Servants by Faith Shearin
In college I read about Virginia Woolf and Edith Wharton
and I thought of their great minds and their long dresses
and their gilded friendships which involved tea
in the library or on the lawn. I thought of the places
they traveled and the weight of their trunks
and all the ways their marriages did or did not
please them. I thought of the dogs that followed
at their heels and the rooms and gardens they
decorated and the beaches where they
carried umbrellas. But I never once thought of
their servants. I didn’t think of the cook who
woke up to make the fires of morning or the maids
who stood over a pot of hot soap, stirring the day.
I did not think of how someone dressed them
and scrubbed their floors, how someone
brought their dinner on a tray. It was years before
I knew they had them at all: invisible, unremembered,
people who gave their lives to drudgery. Now I
can barely write or finish a book for all the housework
and errands, now I think of them: knocking dust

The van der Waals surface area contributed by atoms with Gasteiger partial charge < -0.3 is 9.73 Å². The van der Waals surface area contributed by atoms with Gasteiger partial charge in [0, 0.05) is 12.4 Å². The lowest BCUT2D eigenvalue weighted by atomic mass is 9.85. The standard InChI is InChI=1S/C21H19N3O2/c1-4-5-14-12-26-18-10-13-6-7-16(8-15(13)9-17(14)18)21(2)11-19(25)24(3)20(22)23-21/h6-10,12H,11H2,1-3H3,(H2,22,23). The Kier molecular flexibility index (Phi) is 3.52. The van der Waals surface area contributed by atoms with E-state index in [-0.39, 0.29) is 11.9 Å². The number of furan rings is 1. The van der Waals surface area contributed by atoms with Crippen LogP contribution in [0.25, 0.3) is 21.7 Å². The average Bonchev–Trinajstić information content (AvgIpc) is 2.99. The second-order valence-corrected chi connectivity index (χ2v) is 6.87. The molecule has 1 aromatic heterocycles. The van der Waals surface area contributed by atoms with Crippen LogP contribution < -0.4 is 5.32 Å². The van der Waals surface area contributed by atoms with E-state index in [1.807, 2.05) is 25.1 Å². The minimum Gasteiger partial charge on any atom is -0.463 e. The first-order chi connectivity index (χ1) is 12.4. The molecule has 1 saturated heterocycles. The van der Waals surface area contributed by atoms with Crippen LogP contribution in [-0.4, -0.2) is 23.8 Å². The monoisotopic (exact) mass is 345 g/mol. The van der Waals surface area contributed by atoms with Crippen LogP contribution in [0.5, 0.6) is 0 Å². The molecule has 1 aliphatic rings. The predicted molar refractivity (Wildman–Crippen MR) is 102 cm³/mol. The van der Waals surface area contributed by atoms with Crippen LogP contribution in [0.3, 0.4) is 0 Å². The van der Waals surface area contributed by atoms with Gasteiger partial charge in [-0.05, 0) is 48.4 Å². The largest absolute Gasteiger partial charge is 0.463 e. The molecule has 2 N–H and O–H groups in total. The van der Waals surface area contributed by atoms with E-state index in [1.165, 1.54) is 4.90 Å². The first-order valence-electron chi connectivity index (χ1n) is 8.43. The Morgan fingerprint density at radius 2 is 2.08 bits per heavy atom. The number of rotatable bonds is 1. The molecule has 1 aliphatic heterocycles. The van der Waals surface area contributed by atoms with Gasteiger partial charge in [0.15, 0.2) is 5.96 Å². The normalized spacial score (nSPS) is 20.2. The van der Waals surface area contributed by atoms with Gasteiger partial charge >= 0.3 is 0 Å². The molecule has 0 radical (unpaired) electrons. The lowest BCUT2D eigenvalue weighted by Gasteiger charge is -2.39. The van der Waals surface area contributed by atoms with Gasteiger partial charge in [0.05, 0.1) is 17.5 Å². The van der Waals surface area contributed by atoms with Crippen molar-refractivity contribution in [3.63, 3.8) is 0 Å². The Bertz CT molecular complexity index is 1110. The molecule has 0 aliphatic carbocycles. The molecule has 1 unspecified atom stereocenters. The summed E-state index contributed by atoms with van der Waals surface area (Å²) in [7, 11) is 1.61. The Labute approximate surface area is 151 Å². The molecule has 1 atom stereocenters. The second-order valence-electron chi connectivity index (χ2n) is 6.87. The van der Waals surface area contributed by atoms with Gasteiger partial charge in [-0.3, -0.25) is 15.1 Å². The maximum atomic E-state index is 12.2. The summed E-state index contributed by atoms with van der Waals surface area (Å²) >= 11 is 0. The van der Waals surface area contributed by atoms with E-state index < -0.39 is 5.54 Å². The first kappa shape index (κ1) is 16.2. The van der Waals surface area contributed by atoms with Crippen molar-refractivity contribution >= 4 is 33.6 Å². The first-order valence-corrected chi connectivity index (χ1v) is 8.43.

from the curtains, carrying the rugs outside
each spring so they could beat them with a broom.
See more poems in Sabio’s Poetry Anthology
The poem speaks for itself. But it is this sort of poetry — clear, direct but deep — that I love.
About Faith Shearin:
- I am not sure when Faith was born (? 1970s) and she has been variously reported to have lived in a cabin on top of a mountain in West Virginia with her husband, her daughter, and an opinionated dachshund and in Baltimore.
- This poem, “Servants”, is from Faith Shearin’s book Telling the Bees. © Stephen F. Austin State University Press, 2015. Found on The Writer’s Almanac.
- another poem: “Buried” and author’s statement.
- Poetry Foundation: three more poems